ACR 2019


Conference summaries

Epidemiology and Public Health

The Burden of Comorbidity in Patients with RA, PsA or SPA in a General Practice Registry

Presented by: Diederik De Cock, PhD
KU Leuven, Leuven, Belgium
  • In general practice, prescribers should be aware of the high burden of cardiovascular diseases and depression along with the relatively high use of opioid-based medications in patients with RA and PsA.

Rheumatoid arthritis (RA), psoriatic arthritis (PsA) and spondylarthritis (SPA) are the most common inflammatory rheumatic diseases, and associated with a high burden of comorbidities and polypharmacy, especially analgesics. [1]

  • Compare comorbidity burden and usage of pain-related medication in patients with RA, PsA and SPA versus controls in a general practitioner (GP) setting.

Type of study, patients, and inclusion criteria

  • Data were obtained from Intego, a Flemish GP-based morbidity registration network that covers 2% of the Flemish general population from 1999-2012.
  • Codes on the International Classification of Primary Care (iCPC) were selected:
    • L188 (rheumatoid/seropositive arthritis)
    • L199 (musculoskeletal disease other)
    • The ICPC codes were verified for RA/SPA/PsA diagnosis by rheumatologists.
  • Control selection was 4 controls per case, matched by age, gender, GP practice, and date of diagnosis.


  • Outcomes were based on:
    1. 3-year comorbidity incidence rates using the Rheumatic Disease Comorbidity Index (RDCI) score to map comorbidities;
    2. prevalent use of analgesic medication.
  • Over the 13-year period, 738, 229, and 167 patients were included with a diagnosis of RA, SPA, and PsA, respectively.
  • Mean RDCI at baseline was 1.2, 0.6, and 1.0 for RA, SPA or PsA respectively.
  • After 3 years, the mean RDCI was 1.5, 0.8, and 1.3 for RA, SPA, and PsA respectively.
  • The RDCI differed after 3 years between RA and controls (1.5 vs. 1.4, p=0.008), and PsA and controls (1.3 vs. 1.0), p=0.009).
  • In RA, at baseline 58% of individuals had an RDCI score ≥1 (vs. 53% of controls, p=0.01) and after 3 years, 66% of individuals had an RDCI score ≥1 (vs. 60% of controls, p=0.004).
  • In SPA, at baseline 36% of individuals had an RDCI score ≥1 (vs. 34% of controls, p=0.6) and after 3 years, 45% of individuals had an RDCI score ≥1 (vs. 41% of controls, p=0.4).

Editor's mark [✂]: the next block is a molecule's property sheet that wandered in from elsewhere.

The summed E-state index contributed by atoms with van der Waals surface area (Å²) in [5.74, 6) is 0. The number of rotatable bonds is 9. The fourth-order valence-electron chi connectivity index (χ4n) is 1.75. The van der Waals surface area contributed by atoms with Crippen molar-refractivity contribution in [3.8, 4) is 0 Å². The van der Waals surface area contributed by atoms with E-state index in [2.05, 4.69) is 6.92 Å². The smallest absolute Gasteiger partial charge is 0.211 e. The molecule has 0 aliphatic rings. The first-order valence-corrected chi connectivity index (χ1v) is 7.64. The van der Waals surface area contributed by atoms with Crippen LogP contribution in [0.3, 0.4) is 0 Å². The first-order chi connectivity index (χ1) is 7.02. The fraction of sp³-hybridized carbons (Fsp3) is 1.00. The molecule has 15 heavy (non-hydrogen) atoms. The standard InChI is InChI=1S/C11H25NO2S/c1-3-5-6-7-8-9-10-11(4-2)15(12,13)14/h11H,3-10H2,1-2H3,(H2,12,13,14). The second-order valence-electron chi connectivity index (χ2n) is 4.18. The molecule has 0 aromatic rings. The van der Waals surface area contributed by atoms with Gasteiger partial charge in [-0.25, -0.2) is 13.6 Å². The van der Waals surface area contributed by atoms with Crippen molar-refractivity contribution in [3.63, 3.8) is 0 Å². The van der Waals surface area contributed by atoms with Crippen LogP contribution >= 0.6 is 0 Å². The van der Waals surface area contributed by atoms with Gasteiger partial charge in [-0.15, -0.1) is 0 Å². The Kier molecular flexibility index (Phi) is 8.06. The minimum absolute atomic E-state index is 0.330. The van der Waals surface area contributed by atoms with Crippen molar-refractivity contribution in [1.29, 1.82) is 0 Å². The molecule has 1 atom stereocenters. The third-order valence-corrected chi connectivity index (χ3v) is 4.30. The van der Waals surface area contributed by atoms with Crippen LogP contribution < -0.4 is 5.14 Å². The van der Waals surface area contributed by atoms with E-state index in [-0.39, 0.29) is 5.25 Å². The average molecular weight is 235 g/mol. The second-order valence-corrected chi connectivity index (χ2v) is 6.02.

• In PsA, at baseline 52% of individuals had an RDCI score ≥1 (vs. of 42% controls, p=0.03) and after 3 years, 60% of individuals had an RDCI score ≥1 (vs. 48% controls, p=0.003).
  • All analgesics were statistically significantly prescribed more in patients with a musculoskeletal disease compared to controls (Table).
  • This study highlights the issue of multimorbidity in patients with musculoskeletal diseases, especially for those with RA and PsA.
  • The high cardiovascular burden is substantial in these two populations.
  • The high prevalence of opioid and tramadol use in about 20% of patients with an inflammatory rheumatic disease deserves to be noted.

Key messages/Clinical perspectives

  • Patients with RA and PsA have a high burden of high cardiovascular and relatively high use of opioid-based medications.



  1. Mease PJ, Liu M, Rebello S, et al. Comparative disease burden in patients with rheumatoid arthritis, psoriatic arthritis, or axial spondyloarthritis: data from two Corrona registries. Rheumatol Ther. 2019 Sep 16. doi: 10.1007/s40744-019-00172-9.

Presenter disclosure: The presenter has reported that no relationships exist relevant to the contents of this presentation.

Written by: Patrick Moore, PhD

Reviewed by: Alessia Alunno, MD, PhD

Local reviewers: Alessia Alunno, MD, PhD (Italian); Aurélie Najm, MD (French); Yukinori Okada, MD, PhD (Japanese); Fabian Proft, MD (German); Javier Rodríguez-Carrio, MD, PhD (Spanish); Priscilla Wong, MD (Chinese)

Scientific Editor:  Leonard H. Calabrese, DO


A Comparative Analysis of Upadacitinib Monotherapy and Upadacitinib Combination Therapy for the Treatment of Rheumatoid Arthritis from Two Phase 3 Trials

Presented by: Maya H. Buch, MD, PhD - University of Leeds & NIHR Leeds Biomedical Research Centre, Leeds, United Kingdom

Rheumatoid Arthritis Treatment with Filgotinib: Week 156 Safety and Efficacy Data from a Phase 2b Open-Label Extension Study

Presented by: Arthur Kavanaugh, MD - University of California, San Diego School of Medicine, La Jolla, CA, USA


A Phase 1b/2a Trial of Tofacitinib, an Oral Janus Kinase Inhibitor, in Systemic Lupus Erythematosus

Presented by: Sarfaraz Hasni, MD - National Institute of Arthritis, Musculoskeletal, and Skin diseases/ National Institutes of Health, Bethesda, MD, USA

A Phase 3 Randomized Controlled Trial of Anifrolumab in Patients with Moderate to Severe Systemic Lupus Erythematosus

Presented by: Richard A. Furie, MD - Zucker School of Medicine at Hofstra/Northwell, New York, NY, USA


The Burden of Comorbidity in Patients with RA, PsA or SPA in a General Practice Registry

Presented by: Diederik De Cock, PhD - KU Leuven, Leuven, Belgium



Ixekizumab Demonstrates Improvement Comparable to Adalimumab Across ACR Components in Biologic-Naïve Patients with Psoriatic Arthritis

Presented by: M. Elaine Husni, MD, MPH - Dept. of Rheumatologic and Immunologic Diseases, Cleveland Clinic, Cleveland, OH, USA

Tildrakizumab Efficacy on Psoriasis in Patients with Psoriatic Arthritis—An Analysis from a Phase 2 Study

Presented by: Alan M. Mendelsohn, MD - Sun Pharmaceutical Industries, Inc., Princeton, NJ, USA, Princeton, NJ, USA

Development of a Set of ASAS Quality Standards for Adults with Axial Spondyloarthritis

Presented by: Uta Kiltz, MD - Rheumazentrum Ruhrgebiet/Ruhr University Bochum, Herne, Germany

Ixekizumab in Non-Radiographic Axial Spondyloarthritis: Primary Results from a Phase 3 Trial

Presented by: Atul Deodhar, MD, MRCP - Oregon Health & Science University, Portland, OR, USA


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